What can businesses learn from this year’s International Week of Happiness at Work? – Bdaily

Posted: October 2, 2019 at 4:42 am


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By Kleopatra Kivrakidou, Channel Marketing Manager at Ergotron

Happiness at work hasnt always been a great prerogative for employees and in fact still isnt in some cases. Fennande van der Meulen and Maartje Wolff, the co-founders of Happy Office, feel this should change, which is why they declared the third week of September every year the International Week of Happiness at Work. They believe that workplace happiness should be a top priority for all organisations - large and small, national and international.

Over the past decade, happiness at work has become a progressively hot topic. According to Benefits Pro Magazine, over 50% of employees in the US now place more importance on workplace happiness than pay. With trends from the practical, like bike to work schemes, to the slightly more outlandish, like slides in the office (Googles handiwork), workplace contentment has almost become fashionable. Organisations are using it to create a brand, or reputation, for being fun and supportive employers. But the stakes are much higher and burrow much deeper than just a bit of fun in the office. In a recent report, Gallup found that more than half of employees are open to new opportunities, largely pre-empted by feelings of discontent. The promise of workplace happiness has clearly become a key contender for prospective employees when job-hunting.

But what are employees actually looking for? Is it slides that can save them a walk down a flight of stairs? Is it even more tangible perks like free lunches delivered to the office? None of these sorts of benefits offer anything more substantial than a fleeting moment of pleasure which, as Greater Good Magazine rightly points out, cannot constitute for long-term happiness. Happiness must be defined as more an overarching richness of life, where you experience a mixture of emotions, from contentment to anger, all while maintaining a sense of purpose. Businesses should be taking this psychology into consideration when they are brainstorming new initiatives and schemes to achieve happiness at work. One way of looking at this is to think about the four keys to happiness: purpose, engagement, resilience, and kindness. All of these can be promoted via different training, design and cultural choices, that will have longer term benefits as a result.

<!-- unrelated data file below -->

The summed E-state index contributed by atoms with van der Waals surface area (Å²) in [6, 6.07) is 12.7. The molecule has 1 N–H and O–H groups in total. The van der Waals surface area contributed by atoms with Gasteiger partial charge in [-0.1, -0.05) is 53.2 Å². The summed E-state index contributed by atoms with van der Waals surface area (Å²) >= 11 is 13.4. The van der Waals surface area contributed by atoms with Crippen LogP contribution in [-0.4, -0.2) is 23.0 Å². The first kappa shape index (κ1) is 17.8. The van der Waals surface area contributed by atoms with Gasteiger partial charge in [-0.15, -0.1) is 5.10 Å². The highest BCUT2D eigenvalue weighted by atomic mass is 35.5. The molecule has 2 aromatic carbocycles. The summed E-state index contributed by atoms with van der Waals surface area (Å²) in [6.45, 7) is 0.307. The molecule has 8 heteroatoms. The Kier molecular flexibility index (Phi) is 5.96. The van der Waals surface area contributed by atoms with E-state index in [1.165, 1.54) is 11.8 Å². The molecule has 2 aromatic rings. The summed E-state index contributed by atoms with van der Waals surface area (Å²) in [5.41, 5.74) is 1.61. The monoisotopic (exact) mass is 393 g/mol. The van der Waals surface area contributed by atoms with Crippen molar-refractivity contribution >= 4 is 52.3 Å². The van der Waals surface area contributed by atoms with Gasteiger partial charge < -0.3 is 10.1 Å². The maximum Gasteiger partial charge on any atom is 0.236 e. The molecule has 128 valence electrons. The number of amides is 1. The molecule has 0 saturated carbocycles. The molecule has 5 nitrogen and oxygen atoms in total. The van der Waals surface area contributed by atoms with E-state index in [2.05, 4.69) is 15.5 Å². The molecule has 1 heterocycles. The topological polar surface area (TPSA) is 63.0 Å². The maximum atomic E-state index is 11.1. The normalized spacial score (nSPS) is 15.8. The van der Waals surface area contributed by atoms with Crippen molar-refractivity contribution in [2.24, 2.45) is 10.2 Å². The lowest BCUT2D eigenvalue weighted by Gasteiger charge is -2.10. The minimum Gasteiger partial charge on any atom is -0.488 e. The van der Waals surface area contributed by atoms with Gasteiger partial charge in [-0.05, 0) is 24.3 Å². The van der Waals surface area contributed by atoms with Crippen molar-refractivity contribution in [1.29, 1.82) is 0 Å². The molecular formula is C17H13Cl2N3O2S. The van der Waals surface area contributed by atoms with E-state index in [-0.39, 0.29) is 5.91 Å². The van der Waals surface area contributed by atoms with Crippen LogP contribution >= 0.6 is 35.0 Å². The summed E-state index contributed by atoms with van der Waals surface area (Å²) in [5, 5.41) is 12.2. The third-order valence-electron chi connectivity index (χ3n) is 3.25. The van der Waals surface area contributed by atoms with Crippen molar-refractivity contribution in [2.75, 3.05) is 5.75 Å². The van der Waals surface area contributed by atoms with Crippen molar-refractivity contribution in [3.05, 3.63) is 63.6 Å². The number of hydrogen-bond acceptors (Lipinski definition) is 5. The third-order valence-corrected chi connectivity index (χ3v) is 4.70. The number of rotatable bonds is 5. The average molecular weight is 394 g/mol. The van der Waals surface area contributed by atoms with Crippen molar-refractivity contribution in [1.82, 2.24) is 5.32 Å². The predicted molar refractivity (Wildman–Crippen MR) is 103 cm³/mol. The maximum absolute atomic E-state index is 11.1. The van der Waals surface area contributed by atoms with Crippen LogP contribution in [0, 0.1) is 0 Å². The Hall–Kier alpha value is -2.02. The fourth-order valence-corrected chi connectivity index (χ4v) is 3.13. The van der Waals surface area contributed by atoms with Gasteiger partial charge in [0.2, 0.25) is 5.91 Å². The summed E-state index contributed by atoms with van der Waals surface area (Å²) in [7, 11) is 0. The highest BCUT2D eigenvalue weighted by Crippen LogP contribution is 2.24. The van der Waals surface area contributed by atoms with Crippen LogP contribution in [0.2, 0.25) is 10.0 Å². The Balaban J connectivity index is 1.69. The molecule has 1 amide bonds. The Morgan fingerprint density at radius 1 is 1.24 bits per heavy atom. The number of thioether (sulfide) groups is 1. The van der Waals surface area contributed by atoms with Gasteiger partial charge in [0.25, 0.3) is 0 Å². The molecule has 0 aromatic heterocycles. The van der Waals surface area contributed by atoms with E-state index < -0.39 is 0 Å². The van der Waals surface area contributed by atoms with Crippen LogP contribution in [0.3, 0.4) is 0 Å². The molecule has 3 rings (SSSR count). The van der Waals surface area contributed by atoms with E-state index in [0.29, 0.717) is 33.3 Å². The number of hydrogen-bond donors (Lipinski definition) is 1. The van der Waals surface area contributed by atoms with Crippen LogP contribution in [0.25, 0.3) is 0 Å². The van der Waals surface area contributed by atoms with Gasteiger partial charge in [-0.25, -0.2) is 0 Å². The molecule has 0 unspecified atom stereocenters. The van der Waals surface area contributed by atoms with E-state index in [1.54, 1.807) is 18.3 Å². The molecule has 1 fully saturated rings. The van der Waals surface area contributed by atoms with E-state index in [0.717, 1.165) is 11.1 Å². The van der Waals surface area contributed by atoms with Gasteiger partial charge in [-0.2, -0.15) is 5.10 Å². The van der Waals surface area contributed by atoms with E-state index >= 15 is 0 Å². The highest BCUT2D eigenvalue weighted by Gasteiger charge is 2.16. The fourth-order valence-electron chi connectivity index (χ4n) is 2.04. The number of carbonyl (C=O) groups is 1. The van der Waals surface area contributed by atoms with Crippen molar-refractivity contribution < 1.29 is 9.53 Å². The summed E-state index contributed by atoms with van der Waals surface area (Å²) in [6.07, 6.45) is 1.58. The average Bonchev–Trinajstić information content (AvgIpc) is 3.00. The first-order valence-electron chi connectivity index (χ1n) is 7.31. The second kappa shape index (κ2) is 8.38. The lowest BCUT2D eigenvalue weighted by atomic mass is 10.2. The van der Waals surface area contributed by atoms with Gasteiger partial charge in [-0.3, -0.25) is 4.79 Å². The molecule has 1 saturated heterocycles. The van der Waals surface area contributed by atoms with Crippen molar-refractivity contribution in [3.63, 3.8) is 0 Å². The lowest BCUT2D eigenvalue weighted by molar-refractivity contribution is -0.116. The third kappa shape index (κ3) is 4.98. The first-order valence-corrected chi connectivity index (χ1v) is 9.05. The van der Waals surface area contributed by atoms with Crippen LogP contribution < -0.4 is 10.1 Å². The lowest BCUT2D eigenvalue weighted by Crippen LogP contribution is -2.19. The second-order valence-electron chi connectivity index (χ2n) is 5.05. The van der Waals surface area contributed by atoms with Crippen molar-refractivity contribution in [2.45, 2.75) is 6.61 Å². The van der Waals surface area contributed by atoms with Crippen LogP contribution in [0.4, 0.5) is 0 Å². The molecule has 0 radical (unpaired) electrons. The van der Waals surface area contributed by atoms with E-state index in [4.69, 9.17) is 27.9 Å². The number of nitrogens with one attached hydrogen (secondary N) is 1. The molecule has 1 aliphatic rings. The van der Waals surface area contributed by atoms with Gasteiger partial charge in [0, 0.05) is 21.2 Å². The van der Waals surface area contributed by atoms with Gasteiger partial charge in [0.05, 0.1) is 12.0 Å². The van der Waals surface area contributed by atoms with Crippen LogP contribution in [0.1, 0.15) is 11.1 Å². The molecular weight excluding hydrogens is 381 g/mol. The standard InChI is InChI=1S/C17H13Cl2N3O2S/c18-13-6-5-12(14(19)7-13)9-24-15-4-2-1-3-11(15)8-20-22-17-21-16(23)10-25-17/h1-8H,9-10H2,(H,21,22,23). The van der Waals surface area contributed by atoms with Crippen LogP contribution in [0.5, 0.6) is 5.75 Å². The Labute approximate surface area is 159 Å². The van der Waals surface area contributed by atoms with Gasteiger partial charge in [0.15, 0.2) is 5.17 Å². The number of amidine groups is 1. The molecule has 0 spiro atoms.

Google wasnt too far off when it decided to install the slides, then. The environment in which we work heavily affects our mood and attitude towards work. Since the introduction in recent years of benefits such as working from home and flexible working, the traditional office environment has come under much scrutiny. According to Gallup, 37% of employees say they would change jobs for one that offered them the ability to work where they want at least part of the time. Now more than ever before, workers are searching to find a healthy work-life balance. In correlation with societys improved understanding of mental health, so too do concerns over poor mental health and stress levels. Having the choice to work where you want, when you want, can help contribute to this.

To match this, the office space itself must also become more flexible. Many companies are investing in ergonomic principles and furniture as a route to achieving this. Focussing on the individual ergonomic principles of comfort, safety, efficiency and productivity can help businesses analyse their office environment objectively in order to see what changes need to be made. The four core values of ergonomics run much deeper than an offer of a free sandwich - and are very closely linked to the four keys to happiness mentioned earlier.

Ergonomic products, such as sit-to-stand desks and adjustable monitor arms, help bring these principles to life. They are flexible to employees needs, which helps boost productivity and keep workers engaged for longer. When comfort levels are increased, it becomes easier to build up physical resilience. And perhaps most importantly, movement-friendly furniture is kind to mental and physical well-being. Encouraging a deeper sense of happiness at work leads not onto to day-to-day health but also to productivity and ultimately career advancement, all of which are truly in the interests of both the business and employee.

While the workforce continues to shape and shift as older generations leave it and millennials and Generation-Z enter it, so too are attitudes towards work. Soon, companies who dont provide better benefits and schemes for their employees will be left behind. There is no better time than right now for businesses to start placing great importance on happiness at work. In the words of van der Muelen and Wolff, happy people perform better.

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What can businesses learn from this year's International Week of Happiness at Work? - Bdaily

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October 2nd, 2019 at 4:42 am

Posted in Mental Attitude